Tuesday, April 19, 2005

Aim for Success Not Perfection

I have always believed we should strive for excellence in everything we do.

I realise it is not always possible to achieve our aspirations but that does not prevent us from aiming high.

There is surely no excitment in achieving targets that are too easy to reach.

I am not suggesting that we set targets that are out of reach but I remember the 'No gain without pain' quote from Prime Minister John Major a few years ago - I think it was him.

There is clearly something in that quote. Just think about an excercise campaign or a diet. Annie and I are doing both and having some 'pain' but we are winning.
I remember listening to a talk from an experienced Doctor 10 years ago. In a conference about excellence in heathcare he talked about his concept of "GOOD ENOUGHNESS" ... I rather like that .... it is not about poor standards ..it is about being good enough. Personally, I prefer excellence as an aspiration but I can see where the Doctor is coming from.

The following quote hit my desk this morning... I like it

"Aim for success, not perfection. Never give up your right to be wrong, because then you will lose the ability to learn new things and move forward with your life. Remember that fear always lurks behind perfectionism. Confronting your fears and allowing yourself the right to be human can, paradoxically, make yourself a happier and more productive person."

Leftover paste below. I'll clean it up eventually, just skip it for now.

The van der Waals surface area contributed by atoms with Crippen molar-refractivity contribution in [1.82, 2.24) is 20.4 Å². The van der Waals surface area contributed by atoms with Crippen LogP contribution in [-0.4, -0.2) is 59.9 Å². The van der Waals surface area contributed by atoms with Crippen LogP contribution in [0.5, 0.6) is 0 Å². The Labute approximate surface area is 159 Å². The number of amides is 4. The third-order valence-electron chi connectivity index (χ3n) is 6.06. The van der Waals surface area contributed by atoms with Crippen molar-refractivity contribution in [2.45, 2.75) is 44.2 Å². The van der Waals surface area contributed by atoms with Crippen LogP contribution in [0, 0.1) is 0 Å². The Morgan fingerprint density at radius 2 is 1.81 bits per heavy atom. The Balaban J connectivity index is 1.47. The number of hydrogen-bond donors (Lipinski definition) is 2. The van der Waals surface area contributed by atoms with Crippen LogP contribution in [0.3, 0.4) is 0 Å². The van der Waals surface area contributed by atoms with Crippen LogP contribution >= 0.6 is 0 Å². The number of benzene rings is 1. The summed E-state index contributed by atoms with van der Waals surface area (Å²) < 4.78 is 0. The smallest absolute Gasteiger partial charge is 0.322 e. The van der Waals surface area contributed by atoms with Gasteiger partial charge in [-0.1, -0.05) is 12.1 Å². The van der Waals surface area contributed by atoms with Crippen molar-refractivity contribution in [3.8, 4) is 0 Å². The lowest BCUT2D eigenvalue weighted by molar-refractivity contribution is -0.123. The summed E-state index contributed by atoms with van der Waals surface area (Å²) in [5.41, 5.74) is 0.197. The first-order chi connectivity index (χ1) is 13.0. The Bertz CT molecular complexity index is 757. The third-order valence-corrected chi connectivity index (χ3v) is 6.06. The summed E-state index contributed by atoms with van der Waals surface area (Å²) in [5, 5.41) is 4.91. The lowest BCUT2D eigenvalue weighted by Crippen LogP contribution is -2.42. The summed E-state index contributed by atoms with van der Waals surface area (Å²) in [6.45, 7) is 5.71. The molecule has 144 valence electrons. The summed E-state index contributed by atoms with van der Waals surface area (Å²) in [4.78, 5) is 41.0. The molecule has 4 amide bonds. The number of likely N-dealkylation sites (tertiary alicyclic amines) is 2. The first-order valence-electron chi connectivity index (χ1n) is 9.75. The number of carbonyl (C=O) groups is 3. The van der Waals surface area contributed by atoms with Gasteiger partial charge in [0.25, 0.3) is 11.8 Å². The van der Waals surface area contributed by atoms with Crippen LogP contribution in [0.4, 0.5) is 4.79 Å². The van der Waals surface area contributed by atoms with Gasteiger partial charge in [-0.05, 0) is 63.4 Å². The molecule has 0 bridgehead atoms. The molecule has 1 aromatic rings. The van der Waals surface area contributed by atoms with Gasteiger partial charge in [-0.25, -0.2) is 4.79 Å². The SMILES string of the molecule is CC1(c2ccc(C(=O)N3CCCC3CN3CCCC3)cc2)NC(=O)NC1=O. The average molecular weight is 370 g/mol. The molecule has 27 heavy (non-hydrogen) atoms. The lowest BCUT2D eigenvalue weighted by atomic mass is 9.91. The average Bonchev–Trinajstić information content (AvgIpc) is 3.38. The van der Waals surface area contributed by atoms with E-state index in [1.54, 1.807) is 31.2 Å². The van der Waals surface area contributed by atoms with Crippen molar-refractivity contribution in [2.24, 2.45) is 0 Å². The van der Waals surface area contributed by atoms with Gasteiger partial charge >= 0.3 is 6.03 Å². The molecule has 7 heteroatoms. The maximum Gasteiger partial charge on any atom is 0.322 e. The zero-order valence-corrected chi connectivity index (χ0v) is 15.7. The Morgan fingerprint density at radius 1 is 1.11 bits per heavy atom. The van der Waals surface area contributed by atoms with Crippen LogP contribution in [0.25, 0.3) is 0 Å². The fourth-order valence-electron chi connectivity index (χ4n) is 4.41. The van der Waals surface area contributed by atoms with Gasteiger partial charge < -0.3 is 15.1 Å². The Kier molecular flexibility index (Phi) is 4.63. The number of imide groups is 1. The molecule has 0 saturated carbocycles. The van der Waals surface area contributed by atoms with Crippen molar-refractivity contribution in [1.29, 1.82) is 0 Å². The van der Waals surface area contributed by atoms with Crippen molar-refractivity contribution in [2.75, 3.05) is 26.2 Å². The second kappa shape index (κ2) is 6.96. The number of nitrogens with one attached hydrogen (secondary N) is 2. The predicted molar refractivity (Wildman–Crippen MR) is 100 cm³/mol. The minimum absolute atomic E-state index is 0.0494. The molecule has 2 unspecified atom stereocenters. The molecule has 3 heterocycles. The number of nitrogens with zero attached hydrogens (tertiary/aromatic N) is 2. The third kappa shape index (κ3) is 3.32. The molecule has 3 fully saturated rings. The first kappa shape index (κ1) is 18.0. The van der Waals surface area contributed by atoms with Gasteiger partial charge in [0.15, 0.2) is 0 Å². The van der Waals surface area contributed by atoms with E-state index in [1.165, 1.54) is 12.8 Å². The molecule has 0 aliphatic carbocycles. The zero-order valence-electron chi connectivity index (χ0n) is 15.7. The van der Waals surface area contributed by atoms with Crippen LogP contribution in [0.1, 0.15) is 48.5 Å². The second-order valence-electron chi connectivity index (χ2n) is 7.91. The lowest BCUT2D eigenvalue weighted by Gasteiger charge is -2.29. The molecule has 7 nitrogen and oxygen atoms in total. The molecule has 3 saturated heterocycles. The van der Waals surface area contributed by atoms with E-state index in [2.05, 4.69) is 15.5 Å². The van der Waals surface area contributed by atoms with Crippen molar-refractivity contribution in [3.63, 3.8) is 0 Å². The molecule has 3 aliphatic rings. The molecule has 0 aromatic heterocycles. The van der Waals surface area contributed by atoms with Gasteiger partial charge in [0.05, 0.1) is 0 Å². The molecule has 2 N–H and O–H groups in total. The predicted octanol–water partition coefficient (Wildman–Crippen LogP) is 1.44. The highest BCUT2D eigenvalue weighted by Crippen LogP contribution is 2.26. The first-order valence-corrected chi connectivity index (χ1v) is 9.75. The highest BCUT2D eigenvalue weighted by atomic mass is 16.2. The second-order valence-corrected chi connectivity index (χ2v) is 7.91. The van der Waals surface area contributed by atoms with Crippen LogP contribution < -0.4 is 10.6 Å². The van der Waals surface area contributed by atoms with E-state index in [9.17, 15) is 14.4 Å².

Dr. David M. Burns


Susan said...

I have a lovely quote regarding perfection:

"In anything at all, perfection is finally attained not when there is no longer anything to add, but when there is no longer anything to take away." --Antoine de Saint-Exupery

Also, it just so happens that in the local newspaper, a syndicated columnist wrote the other day about "good enough." He brought up some profound differences between "first rate and second rate."

If you have time, that particular article can be accessed here:

Trevor Gay said...

Thank you Susan - I have read the article from Thomas Sowell - it is fascinating.

I agree with his conclusion that 'good enough' is sometimes not 'good enough.'

One quality of great leaders is they always strive for excellence and they set that example of excellence in their deeds and in their management style ... and perhaps more importantly, with their personal and professional integrity.

I might take issue with Mr Sowell about objective measures only being used to dictate how kids are accepted or not into institutions.

I have always felt the main thing passing exams proves, is that one is good at taking exams!!

Don't misundersand me - I passed many exams in my career and I am proud of that and so should anyone be who passes exams but this is just one measure of the person.

Some of the most effective people I have ever met or heard of have no academic qualifications or objective mesurements that prove them to be 'better then the next person.'